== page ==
Wednesday, October 8, 2014

Tellie and Marion and the Supremes


When I read the news that the Supreme Court had declined to review various gay-marriage cases, in effect making gay marriage legal in a number of additional states, my thoughts turned to my great aunt Tellie and her friend Marion. These two women were a part of my life as far back as I can remember. "Old maid" school teachers in a small town in Alabama, they shared a house and a life.

When they came to visit my grandparents, they shared a bed. 

They taught me how to make fudge and penuche and they showed me how to make pine needle baskets.  Their jams and preserves took prizes at the county fair as did their needlework. They loved cross stitch, usually sitting side by side on a sofa to work on the same tablecloth or baby quilt.

They lived up into their nineties. And when Tellie developed Alzheimer's and had to be put in a facility many miles from their home, Marion made the hour long drive every day to be with her.

If a couple like that can be denied marriage, while people like Newt Gingrich (serial adulterer,) Cher (who married Gregg Allman a week after divorcing Sonny Bono only to file for divorce from Allman nine days later,) and all those other folks you read about while in the checkout line at the grocery are free to marry and re-marry, I really have to wonder how people like Ted Cruz can go on about the 'sanctity of marriage.'

Cruz accused the Supreme Court of undermining "the constitutional  authority of each state to define marriage consistent with the values of its citizens."

What if those citizens don't approve of interracial marriages? What if they approve of polygamy?  Seems like deja vu all over again. . .


And for those who argue that the mere existence of gay marriage threatens traditional marriage, I can't do better than quote from a Facebook post by my older, traditionally married son, commenting on a wail from a defender of traditional marriage that the Supreme Court had decided to  'watch marriage burn to ashes... ' 

"Speaking as someone who fully expects his marriage to be intact in another five, ten, twenty, however-many years, this reads so much like a lack of personal confidence. Maybe your own marriage is held together with chewing gum and brittle pacing tape, but there's no need to project." 



Thérèse said...

Luckily people can still fight their ideas.
True examples like your great aunts' will help hopefully for getting a better world.

Victoria said...

I had two uncles (well, one uncle and his life partner, but until I was 27 I thought they were brothers; my mom had to enlighten me, lol) who were like your great aunts. They stayed together, faithful to each other, for 73 years, until Uncle Ray passed away after being nursed devotedly through a long illness by Uncle Matt. Uncle Matt passed about a year later. I don't know many hetrosexual couples who stay together for that long. They were two of the kindest men I ever knew. Ted Cruz and people like him...pah.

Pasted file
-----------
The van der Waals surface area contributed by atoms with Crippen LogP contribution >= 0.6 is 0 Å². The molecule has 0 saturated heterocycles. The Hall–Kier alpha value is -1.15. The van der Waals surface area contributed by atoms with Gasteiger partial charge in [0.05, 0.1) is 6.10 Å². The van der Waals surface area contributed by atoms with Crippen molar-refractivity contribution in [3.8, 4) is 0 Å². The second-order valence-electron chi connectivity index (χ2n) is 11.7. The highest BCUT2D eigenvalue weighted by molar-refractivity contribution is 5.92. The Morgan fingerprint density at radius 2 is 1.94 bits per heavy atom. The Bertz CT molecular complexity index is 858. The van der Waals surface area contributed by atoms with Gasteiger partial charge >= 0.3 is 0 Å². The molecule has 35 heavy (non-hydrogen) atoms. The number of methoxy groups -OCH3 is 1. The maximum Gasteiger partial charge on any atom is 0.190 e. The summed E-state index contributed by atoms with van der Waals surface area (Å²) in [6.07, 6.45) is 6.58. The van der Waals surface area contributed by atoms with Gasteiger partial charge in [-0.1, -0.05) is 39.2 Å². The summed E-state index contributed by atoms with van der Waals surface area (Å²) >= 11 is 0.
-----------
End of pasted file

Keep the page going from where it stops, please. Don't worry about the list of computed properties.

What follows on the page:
Victoria said...

And, I forgot to say I LOVE what your son said on Facebook!

Martin said...

If you love another human being, and you want to care for them, whilst feeling the security of being cared for yourself, nothing should be allowed to get in the way.

KarenB said...

Just singing the Amens! and Preach it, Sister! over here in the corner.

NCmountainwoman said...

Amen! I have never once felt that gay marriage in any way threatens my own marriage of 43 years. Love the story of Tellie and Marion.

Frances said...

Beautifully said, Vicki.

I reckon that if we think about it, we might all be able to recognize similar couples from ages past, who were neighbors or family members.

What a moon, what a world, eh?


Jime said...

Amen Sister, I keep going back to that phrase from NATURE BOY. "THE GREATEST GIFT IS TO LOVE AND BE LOVED IN RETURN". It did not say between a man and a woman nor did it say as many loves as you could marry.

People like Ted Cruz are time warped and religiously corrupted.

Brian Miller said...

nice...i like that facebook post...oy...i live in a bit more conservative area so i am hearing all about it this was a nice fresh breathe

Carol Crump Bryner said...

Nicely said, Vicki. It seems to me that marriages are usually threatened from the inside. You and your son are both good to speak out about this. Thanks.
I just recently found out about a great aunt who had a very beautiful friend. I had always felt bad for her that she never married. Now I feel pleased to know that she had such a lovely companion.

Friko said...

yes, yes, yes.

Glad to say we sing from the same hymn sheet.

Wayfarin' Stranger said...

During my childhood in eastern Kentucky, the fact that a revered local doctor and her nurse shared a special relationship, as well as their home, was never discussed. But woe be to anyone who had an unkind word to say about either. I'm glad to see law and rhetoric catch up with mountain mores. Jim